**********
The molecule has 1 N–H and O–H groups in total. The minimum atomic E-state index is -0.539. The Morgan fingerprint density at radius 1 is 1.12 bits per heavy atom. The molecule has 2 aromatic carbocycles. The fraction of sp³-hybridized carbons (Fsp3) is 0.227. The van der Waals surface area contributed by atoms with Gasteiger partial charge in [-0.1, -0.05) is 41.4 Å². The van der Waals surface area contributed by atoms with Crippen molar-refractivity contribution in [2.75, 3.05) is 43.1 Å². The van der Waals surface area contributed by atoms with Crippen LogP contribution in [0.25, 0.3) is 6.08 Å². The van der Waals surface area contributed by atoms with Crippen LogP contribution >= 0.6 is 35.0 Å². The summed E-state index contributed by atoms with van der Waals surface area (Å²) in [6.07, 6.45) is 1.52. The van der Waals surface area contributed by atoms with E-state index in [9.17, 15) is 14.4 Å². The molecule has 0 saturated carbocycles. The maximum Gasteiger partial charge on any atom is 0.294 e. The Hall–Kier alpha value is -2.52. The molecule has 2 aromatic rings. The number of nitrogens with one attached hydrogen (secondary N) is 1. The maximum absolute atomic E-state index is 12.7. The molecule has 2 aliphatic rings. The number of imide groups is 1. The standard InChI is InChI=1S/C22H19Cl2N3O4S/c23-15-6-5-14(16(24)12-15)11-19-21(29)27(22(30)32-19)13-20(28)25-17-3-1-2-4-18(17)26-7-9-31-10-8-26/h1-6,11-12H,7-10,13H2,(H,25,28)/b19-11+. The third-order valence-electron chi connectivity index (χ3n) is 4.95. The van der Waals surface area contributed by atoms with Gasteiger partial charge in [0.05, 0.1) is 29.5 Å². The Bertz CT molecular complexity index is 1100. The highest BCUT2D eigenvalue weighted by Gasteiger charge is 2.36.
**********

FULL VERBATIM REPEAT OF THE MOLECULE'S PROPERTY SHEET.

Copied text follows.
The molecule has 1 N–H and O–H groups in total. The minimum atomic E-state index is -0.539. The Morgan fingerprint density at radius 1 is 1.12 bits per heavy atom. The molecule has 2 aromatic carbocycles. The fraction of sp³-hybridized carbons (Fsp3) is 0.227. The van der Waals surface area contributed by atoms with Gasteiger partial charge in [-0.1, -0.05) is 41.4 Å². The van der Waals surface area contributed by atoms with Crippen molar-refractivity contribution in [2.75, 3.05) is 43.1 Å². The van der Waals surface area contributed by atoms with Crippen LogP contribution in [0.25, 0.3) is 6.08 Å². The van der Waals surface area contributed by atoms with Crippen LogP contribution >= 0.6 is 35.0 Å². The summed E-state index contributed by atoms with van der Waals surface area (Å²) in [6.07, 6.45) is 1.52. The van der Waals surface area contributed by atoms with E-state index in [9.17, 15) is 14.4 Å². The molecule has 0 saturated carbocycles. The maximum Gasteiger partial charge on any atom is 0.294 e. The Hall–Kier alpha value is -2.52. The molecule has 2 aromatic rings. The number of nitrogens with one attached hydrogen (secondary N) is 1. The maximum absolute atomic E-state index is 12.7. The molecule has 2 aliphatic rings. The number of imide groups is 1. The standard InChI is InChI=1S/C22H19Cl2N3O4S/c23-15-6-5-14(16(24)12-15)11-19-21(29)27(22(30)32-19)13-20(28)25-17-3-1-2-4-18(17)26-7-9-31-10-8-26/h1-6,11-12H,7-10,13H2,(H,25,28)/b19-11+. The third-order valence-electron chi connectivity index (χ3n) is 4.95. The van der Waals surface area contributed by atoms with Gasteiger partial charge in [0.05, 0.1) is 29.5 Å². The Bertz CT molecular complexity index is 1100. The highest BCUT2D eigenvalue weighted by Gasteiger charge is 2.36.